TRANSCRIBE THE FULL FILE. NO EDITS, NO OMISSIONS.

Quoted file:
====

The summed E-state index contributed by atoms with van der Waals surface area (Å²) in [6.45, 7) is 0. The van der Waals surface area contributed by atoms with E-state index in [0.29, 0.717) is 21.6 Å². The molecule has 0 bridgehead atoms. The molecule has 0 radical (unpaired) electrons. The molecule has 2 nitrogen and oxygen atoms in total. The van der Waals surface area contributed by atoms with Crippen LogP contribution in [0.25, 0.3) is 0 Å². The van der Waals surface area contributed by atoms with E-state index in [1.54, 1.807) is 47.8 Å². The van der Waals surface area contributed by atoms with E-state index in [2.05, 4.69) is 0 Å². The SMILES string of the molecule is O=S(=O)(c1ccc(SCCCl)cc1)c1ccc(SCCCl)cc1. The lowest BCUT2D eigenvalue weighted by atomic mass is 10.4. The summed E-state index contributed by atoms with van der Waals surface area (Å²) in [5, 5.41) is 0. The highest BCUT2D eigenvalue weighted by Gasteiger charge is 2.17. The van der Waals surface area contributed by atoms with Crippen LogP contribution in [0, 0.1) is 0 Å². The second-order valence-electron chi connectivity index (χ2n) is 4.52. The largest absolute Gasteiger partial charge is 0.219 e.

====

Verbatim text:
The summed E-state index contributed by atoms with van der Waals surface area (Å²) in [6.45, 7) is 0. The van der Waals surface area contributed by atoms with E-state index in [0.29, 0.717) is 21.6 Å². The molecule has 0 bridgehead atoms. The molecule has 0 radical (unpaired) electrons. The molecule has 2 nitrogen and oxygen atoms in total. The van der Waals surface area contributed by atoms with Crippen LogP contribution in [0.25, 0.3) is 0 Å². The van der Waals surface area contributed by atoms with E-state index in [1.54, 1.807) is 47.8 Å². The van der Waals surface area contributed by atoms with E-state index in [2.05, 4.69) is 0 Å². The SMILES string of the molecule is O=S(=O)(c1ccc(SCCCl)cc1)c1ccc(SCCCl)cc1. The lowest BCUT2D eigenvalue weighted by atomic mass is 10.4. The summed E-state index contributed by atoms with van der Waals surface area (Å²) in [5, 5.41) is 0. The highest BCUT2D eigenvalue weighted by Gasteiger charge is 2.17. The van der Waals surface area contributed by atoms with Crippen LogP contribution in [0, 0.1) is 0 Å². The second-order valence-electron chi connectivity index (χ2n) is 4.52. The largest absolute Gasteiger partial charge is 0.219 e.